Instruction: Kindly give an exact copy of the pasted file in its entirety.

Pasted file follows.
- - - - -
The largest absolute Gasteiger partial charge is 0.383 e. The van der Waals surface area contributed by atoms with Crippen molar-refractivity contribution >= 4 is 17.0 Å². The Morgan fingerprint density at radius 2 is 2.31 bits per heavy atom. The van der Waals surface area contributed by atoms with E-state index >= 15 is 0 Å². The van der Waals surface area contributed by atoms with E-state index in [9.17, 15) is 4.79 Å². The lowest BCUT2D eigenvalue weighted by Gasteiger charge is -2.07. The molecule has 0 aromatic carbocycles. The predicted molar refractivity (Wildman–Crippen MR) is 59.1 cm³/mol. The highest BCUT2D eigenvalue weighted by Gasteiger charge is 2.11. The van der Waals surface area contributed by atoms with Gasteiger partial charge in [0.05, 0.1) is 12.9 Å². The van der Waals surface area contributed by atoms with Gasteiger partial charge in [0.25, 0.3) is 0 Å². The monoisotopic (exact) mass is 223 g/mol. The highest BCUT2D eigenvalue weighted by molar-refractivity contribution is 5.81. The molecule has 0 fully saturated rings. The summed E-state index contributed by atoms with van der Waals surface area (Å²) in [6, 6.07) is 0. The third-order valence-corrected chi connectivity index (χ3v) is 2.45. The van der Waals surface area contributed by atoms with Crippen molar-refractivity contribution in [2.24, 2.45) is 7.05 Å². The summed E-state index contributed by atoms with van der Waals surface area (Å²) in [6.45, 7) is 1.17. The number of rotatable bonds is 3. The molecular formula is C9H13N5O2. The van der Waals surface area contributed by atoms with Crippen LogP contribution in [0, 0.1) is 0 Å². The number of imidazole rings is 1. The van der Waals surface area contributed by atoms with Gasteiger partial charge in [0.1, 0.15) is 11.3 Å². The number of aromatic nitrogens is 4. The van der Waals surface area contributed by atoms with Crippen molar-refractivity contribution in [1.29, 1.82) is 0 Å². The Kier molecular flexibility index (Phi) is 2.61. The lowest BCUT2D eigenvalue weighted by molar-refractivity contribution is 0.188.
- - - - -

The largest absolute Gasteiger partial charge is 0.383 e. The van der Waals surface area contributed by atoms with Crippen molar-refractivity contribution >= 4 is 17.0 Å². The Morgan fingerprint density at radius 2 is 2.31 bits per heavy atom. The van der Waals surface area contributed by atoms with E-state index >= 15 is 0 Å². The van der Waals surface area contributed by atoms with E-state index in [9.17, 15) is 4.79 Å². The lowest BCUT2D eigenvalue weighted by Gasteiger charge is -2.07. The molecule has 0 aromatic carbocycles. The predicted molar refractivity (Wildman–Crippen MR) is 59.1 cm³/mol. The highest BCUT2D eigenvalue weighted by Gasteiger charge is 2.11. The van der Waals surface area contributed by atoms with Gasteiger partial charge in [0.05, 0.1) is 12.9 Å². The van der Waals surface area contributed by atoms with Gasteiger partial charge in [0.25, 0.3) is 0 Å². The monoisotopic (exact) mass is 223 g/mol. The highest BCUT2D eigenvalue weighted by molar-refractivity contribution is 5.81. The molecule has 0 fully saturated rings. The summed E-state index contributed by atoms with van der Waals surface area (Å²) in [6, 6.07) is 0. The third-order valence-corrected chi connectivity index (χ3v) is 2.45. The van der Waals surface area contributed by atoms with Crippen molar-refractivity contribution in [2.24, 2.45) is 7.05 Å². The summed E-state index contributed by atoms with van der Waals surface area (Å²) in [6.45, 7) is 1.17. The number of rotatable bonds is 3. The molecular formula is C9H13N5O2. The van der Waals surface area contributed by atoms with Crippen LogP contribution in [0, 0.1) is 0 Å². The number of imidazole rings is 1. The van der Waals surface area contributed by atoms with Gasteiger partial charge in [0.1, 0.15) is 11.3 Å². The number of aromatic nitrogens is 4. The van der Waals surface area contributed by atoms with Crippen molar-refractivity contribution in [1.29, 1.82) is 0 Å². The Kier molecular flexibility index (Phi) is 2.61. The lowest BCUT2D eigenvalue weighted by molar-refractivity contribution is 0.188.